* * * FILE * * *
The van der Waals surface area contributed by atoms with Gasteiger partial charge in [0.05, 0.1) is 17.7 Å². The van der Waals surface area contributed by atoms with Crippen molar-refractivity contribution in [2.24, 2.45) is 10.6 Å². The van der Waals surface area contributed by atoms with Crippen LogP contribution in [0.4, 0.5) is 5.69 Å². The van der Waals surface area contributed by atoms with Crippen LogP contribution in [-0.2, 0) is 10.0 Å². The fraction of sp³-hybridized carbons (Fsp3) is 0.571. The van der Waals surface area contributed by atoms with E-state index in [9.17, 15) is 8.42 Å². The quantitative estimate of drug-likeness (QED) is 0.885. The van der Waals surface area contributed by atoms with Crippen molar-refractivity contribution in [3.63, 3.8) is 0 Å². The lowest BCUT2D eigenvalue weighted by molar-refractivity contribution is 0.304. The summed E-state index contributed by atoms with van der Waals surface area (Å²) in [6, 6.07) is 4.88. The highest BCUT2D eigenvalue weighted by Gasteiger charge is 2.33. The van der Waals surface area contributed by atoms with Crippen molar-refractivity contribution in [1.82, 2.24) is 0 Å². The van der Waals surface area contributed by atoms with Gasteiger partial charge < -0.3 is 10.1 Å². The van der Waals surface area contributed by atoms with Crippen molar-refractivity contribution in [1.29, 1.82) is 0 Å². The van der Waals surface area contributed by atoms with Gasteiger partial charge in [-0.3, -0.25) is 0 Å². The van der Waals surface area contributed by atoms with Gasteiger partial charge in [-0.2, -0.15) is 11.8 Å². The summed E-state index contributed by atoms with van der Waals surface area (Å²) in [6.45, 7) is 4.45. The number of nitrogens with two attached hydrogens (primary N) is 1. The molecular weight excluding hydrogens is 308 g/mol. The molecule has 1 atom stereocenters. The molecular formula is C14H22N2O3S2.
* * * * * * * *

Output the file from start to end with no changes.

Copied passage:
The van der Waals surface area contributed by atoms with Gasteiger partial charge in [0.05, 0.1) is 17.7 Å². The van der Waals surface area contributed by atoms with Crippen molar-refractivity contribution in [2.24, 2.45) is 10.6 Å². The van der Waals surface area contributed by atoms with Crippen LogP contribution in [0.4, 0.5) is 5.69 Å². The van der Waals surface area contributed by atoms with Crippen LogP contribution in [-0.2, 0) is 10.0 Å². The fraction of sp³-hybridized carbons (Fsp3) is 0.571. The van der Waals surface area contributed by atoms with E-state index in [9.17, 15) is 8.42 Å². The quantitative estimate of drug-likeness (QED) is 0.885. The van der Waals surface area contributed by atoms with Crippen molar-refractivity contribution in [3.63, 3.8) is 0 Å². The lowest BCUT2D eigenvalue weighted by molar-refractivity contribution is 0.304. The summed E-state index contributed by atoms with van der Waals surface area (Å²) in [6, 6.07) is 4.88. The highest BCUT2D eigenvalue weighted by Gasteiger charge is 2.33. The van der Waals surface area contributed by atoms with Crippen molar-refractivity contribution in [1.82, 2.24) is 0 Å². The van der Waals surface area contributed by atoms with Gasteiger partial charge < -0.3 is 10.1 Å². The van der Waals surface area contributed by atoms with Crippen molar-refractivity contribution in [1.29, 1.82) is 0 Å². The van der Waals surface area contributed by atoms with Gasteiger partial charge in [-0.3, -0.25) is 0 Å². The van der Waals surface area contributed by atoms with Gasteiger partial charge in [-0.2, -0.15) is 11.8 Å². The summed E-state index contributed by atoms with van der Waals surface area (Å²) in [6.45, 7) is 4.45. The number of nitrogens with two attached hydrogens (primary N) is 1. The molecular weight excluding hydrogens is 308 g/mol. The molecule has 1 atom stereocenters. The molecular formula is C14H22N2O3S2.